Kansas State ranks 103rd in opponent third down conversion percentage at 44.3 percent, which feeds directly back into several of the issues mentioned above. West Virginia should be able to exploit the secondary in some aspect, whether it likes the match-ups against White, David Sills or Gary Jennings. Teams have slapped K-State for an average of almost 300 passing yards per game (339.2 over the first five Big 12 games), while four of the last five quarterbacks to face the team have gone over their season average.

For Will Grier, that means 340 yards per game, and that number seems to be about on point. The question will be whether the Mountaineers can generate enough in the running game to stay ahead of the sticks (down/distance battle again) and maintain that throughout while being able to finish in the red zone, where the smaller field aids the defense and where Kansas State has hung on to stay in the majority of contests.

“There are a bunch of ways you can go about it,” Spavital said. “You definitely want to emphasize running the ball. Like with Iowa State; we came out with a sense of urgency and ran the ball pretty effectively at times. With guys like this, you have to see what type of defense they are. Are they fast? Do they do a lot of movement with stunts and twists or are they the guys who are going to hit their gaps and fight and be sound at what they do.

“They are pretty sound in everything they do. These guys don’t pay as freely because they dominate their job and what they are supposed to do. You’ve gotta be more misdirection and trying to get them to blink and play a little more hesitant.”

Keep an eye on the line and the receivers early. Those are huge potential match-up wins for West Virginia. If the Mountaineers can run against the four-man front – something, remember, with which it struggled after Iowa State’s switch – it’ll set-up the remainder of the offense. Also check how the Wildcats are handling coverage. KSU hasn’t been able to play tight man as they have in the past, teams torching them with the deep ball. So they’ve mixed in a ton of different looks from a cover two to a zone underneath and man over the top to a single high free safety to simple man coverage with bailing at the snap.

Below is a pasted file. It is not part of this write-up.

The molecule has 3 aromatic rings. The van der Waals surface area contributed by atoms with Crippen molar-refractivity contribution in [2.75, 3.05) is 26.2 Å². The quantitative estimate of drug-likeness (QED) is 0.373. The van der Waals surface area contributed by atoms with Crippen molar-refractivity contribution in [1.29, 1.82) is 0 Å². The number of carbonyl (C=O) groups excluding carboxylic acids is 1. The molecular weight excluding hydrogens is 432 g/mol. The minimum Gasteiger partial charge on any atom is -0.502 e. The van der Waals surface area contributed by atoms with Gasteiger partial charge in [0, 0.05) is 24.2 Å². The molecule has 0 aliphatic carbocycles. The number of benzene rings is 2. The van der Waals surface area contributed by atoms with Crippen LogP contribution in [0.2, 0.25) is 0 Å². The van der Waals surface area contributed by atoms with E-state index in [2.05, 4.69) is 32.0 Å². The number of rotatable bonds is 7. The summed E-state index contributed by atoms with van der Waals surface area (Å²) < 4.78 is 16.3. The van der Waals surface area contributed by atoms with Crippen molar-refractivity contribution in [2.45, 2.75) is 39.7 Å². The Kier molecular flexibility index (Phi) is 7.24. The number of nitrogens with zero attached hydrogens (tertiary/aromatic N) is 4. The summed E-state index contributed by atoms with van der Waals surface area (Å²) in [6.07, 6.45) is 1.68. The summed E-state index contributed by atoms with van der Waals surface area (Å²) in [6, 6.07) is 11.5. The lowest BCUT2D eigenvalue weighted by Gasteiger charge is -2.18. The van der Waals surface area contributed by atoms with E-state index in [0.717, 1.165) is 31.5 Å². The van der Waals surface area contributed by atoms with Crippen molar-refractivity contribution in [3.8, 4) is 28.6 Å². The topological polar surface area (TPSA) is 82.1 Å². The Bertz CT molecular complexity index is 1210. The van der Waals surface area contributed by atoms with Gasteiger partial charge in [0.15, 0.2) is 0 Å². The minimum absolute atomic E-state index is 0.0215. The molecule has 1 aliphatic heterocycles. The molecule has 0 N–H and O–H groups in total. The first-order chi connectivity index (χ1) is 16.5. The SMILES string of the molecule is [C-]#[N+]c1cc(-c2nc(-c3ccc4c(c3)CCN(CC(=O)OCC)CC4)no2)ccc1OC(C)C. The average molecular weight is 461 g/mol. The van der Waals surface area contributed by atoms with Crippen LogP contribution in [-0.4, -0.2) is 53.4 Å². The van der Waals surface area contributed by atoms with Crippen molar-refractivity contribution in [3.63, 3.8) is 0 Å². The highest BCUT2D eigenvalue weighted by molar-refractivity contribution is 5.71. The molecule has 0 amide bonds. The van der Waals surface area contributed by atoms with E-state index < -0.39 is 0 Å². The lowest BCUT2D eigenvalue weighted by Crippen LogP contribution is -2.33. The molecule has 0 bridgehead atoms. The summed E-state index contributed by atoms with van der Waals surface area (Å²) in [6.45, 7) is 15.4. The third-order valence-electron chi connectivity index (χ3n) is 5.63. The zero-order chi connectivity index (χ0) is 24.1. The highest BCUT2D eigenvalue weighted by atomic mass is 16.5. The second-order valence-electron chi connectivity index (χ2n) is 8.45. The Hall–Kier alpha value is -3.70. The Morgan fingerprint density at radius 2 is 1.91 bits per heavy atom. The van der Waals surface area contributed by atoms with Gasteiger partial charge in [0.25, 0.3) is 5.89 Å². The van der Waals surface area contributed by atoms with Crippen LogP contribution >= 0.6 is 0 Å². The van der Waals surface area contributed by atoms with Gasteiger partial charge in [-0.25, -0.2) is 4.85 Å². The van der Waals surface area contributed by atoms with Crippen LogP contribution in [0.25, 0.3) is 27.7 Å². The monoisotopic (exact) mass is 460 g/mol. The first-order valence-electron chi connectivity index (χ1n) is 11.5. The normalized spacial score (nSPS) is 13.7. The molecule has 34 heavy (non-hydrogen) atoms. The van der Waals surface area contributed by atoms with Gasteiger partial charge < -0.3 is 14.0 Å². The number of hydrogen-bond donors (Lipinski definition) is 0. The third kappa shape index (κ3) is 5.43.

They key, as always, is finishing. Can WVU get in the end zone on a promising drive? Before Texas Tech put up four TDs in the air – one of which was a bail out fourth down answered prayer of a throw – Kansas State had allowed just eight passing TDs this year. The Mountaineers must snap the bend don’t break, play sound fundamental football, stay ahead of the chains and out of negative plays and exploit edges in the pass game. The ingredients are solid line play (an area WVU has to win) and an ability to be more physical and, as a result, win the 50-50 match-ups out of the backfield, at receiver and along the front.

It’s never easy, and as Spavital noted, the K-State offense will limit opposing possessions and help narrow its defense’s margin of error. This is a significant test, and a battle of assignments and toughness for the Mountaineers, who have never won in Manhattan.

“I wouldn’t put anything past coach Snyder; He has his kids ready for anything,” Spavital said. “They are always evolving. He has been there for a long time which has allowed him to recruit the guys he wants. Every single kid knows what they are doing on defense and they are never put a position they can’t handle.”